My paternal grandfather was one of the most well-rounded people I’ve known. He was charming, witty, well read, smart, talented, and, my favorite, funny. He was not stingy with his smile. It was one of those smiles encompassing the entirety of his face. It illuminated a room.
He loved a good joke or story. Even if his story was not particularly funny to anyone else, everyone would laugh at him laughing at his own joke. He was the cutest, sweetest person. I adored him…and still do.
I could write a book about the exceptional person he was, but, today, I am focusing on one of his stories that always had me in stitches. I hope I do it justice.
CHECK THE BACKSEAT
My PawPaw was a talented musician. Though he could play several instruments, he was best known as a bass player. Over his lifetime, he played bass in many gospel groups. This particular story revolves around a gig he played with a gospel quartet at a country church.
If you are not from “around these parts,” Alabama country churches are a breed of their own. Most times, there are less than 20 attendees per service…except when the gospel group came to town.
The pews would be filled, and folks would line the walls. Everyone from the county would show up to be entertained. The church would be well cleaned, there was enough food to feed a small army, and everyone was dressed in their Sunday best. It was a party!
It was at one of these events when my grandfather was put in a precarious situation.
The quartet had sung their first set and took a break. My grandfather, as he would often do, stayed on stage with his bass. He knew it would only be a 10 minute break. Plus, the man LOVED the stage. To this day, I believe his true home was on a stage.
During this break, the pastor asked the congregants for a “love offering.” This offering was taken up to pay the gospel group. To fill up the silence, the pastor invited one of the locals to sing a “special.” Paw Paw sat on stage and watched as a middle-aged, stocky built, finely dressed lady move towards the stage in a self-assured and proper sashay.
Paw Paw wondered why those sitting in the pews and standing around were snickering. He had never seen a pastor invite the lesser of the local singers up for the break. She had to, at least, be a half-way decent singer.
She made her way up the short set of stairs and smiled at my grandfather. He smiled back. She turned to move towards the podium. It was then my grandfather knew why all of those in the church were snickering.
Her dress was caught, by the bottom hem, in the top of her girdle. A majority of her back end was unveiled.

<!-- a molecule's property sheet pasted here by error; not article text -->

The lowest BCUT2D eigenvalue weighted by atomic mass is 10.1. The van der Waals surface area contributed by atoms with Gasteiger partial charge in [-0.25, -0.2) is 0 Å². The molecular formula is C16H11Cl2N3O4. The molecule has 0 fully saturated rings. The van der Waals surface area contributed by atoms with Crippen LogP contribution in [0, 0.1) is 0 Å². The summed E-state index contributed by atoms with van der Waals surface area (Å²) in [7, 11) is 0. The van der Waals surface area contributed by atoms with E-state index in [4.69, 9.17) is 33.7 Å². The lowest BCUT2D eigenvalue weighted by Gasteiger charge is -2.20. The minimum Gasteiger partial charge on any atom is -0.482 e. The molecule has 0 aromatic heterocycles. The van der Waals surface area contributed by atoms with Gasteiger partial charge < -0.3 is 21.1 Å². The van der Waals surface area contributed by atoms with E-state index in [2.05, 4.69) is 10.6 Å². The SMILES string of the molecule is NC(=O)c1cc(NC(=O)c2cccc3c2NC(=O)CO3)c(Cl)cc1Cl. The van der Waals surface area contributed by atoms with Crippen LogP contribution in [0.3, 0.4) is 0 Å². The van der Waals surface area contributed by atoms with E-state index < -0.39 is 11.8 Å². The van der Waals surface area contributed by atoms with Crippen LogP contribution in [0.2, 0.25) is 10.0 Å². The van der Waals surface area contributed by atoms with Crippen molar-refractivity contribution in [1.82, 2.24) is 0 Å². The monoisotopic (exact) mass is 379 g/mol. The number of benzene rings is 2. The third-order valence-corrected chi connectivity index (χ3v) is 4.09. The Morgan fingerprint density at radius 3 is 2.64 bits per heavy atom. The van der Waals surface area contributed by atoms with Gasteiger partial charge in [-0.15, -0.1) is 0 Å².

At this point, everyone in the church knew my grandfather, sitting behind this singer, had a bird’s eye view of the whole situation. They must have been wondering how he would handle his new vantage point.
A song, on average, lasts about 3 to 3 and a half minutes, and, for this 3 to 3 and a half minutes, my grandfather sat behind this lady looking at her behind.
How difficult it must have been for him to retain composure!
My Paw Paw said it took all the strength he could conjure to not reach up and pull the lady’s dress out of the top of her girdle. I wish he had. It would have made the story so much better.
Instead, Paw Paw sat there with his eyes trying desperately to avoid contact with the backside of this stranger. He had no help from the audience. He had to avoid them as well. They were too busy trying to keep a measure of self-control. They must have had to work tirelessly not to look up at my Paw Paw. I bet the pews were shaking with folks painfully swallowing laugher.
This had to be the only time in my grandfather’s life when the stage was exactly where he did not want to be. He said he picked at his fingernails, stared at his bass guitar, looked at his shoes, and, occasionally, glanced up to see if his reality was as he remembered.
“Yep. The curtain was still pulled back. Time to pick my fingernails, stare at the guitar, look at my shoes, and keep it together.”
Once the song was over, the lady pridefully made her way back to her seat. For the rest of the gig, my grandfather had to look out at the audience and see the eyes of this lady who still had no clue she had essentially mooned my grandfather for, at least, 3 minutes of his life…in church.
Bless her heart…and his.
My grandfather, the humorist he was, took this story and created the following joke:
The other day, a man asked me why I had 2 black eyes. I told him I got them in church.
He said, “You got them in church? What did you do?”
I told him that as I was sitting in the church pew, awaiting the service to start, a lady walked past me with the bottom hem of her skirt securely folded inside the top of her girdle, exposing her rear end. So, being the gentleman I am, I reached up and pulled it out. She turned around and slapped me.
The man laughed and said, “Well, that explains the first black eye, but how did you get the second?”
Well… I figured she wanted it that way, so, being the gentleman I am, I reached up and put it back.
My Paw Paw was a comedian.
From the very first time he told the real story, and to this day, if I am in a dress, I check the backseat. I would recommend you do the same.
If not, just roll with it. Some day, somewhere, someone’s granddaughter might well turn out to be a writer and provide a chuckle to the world.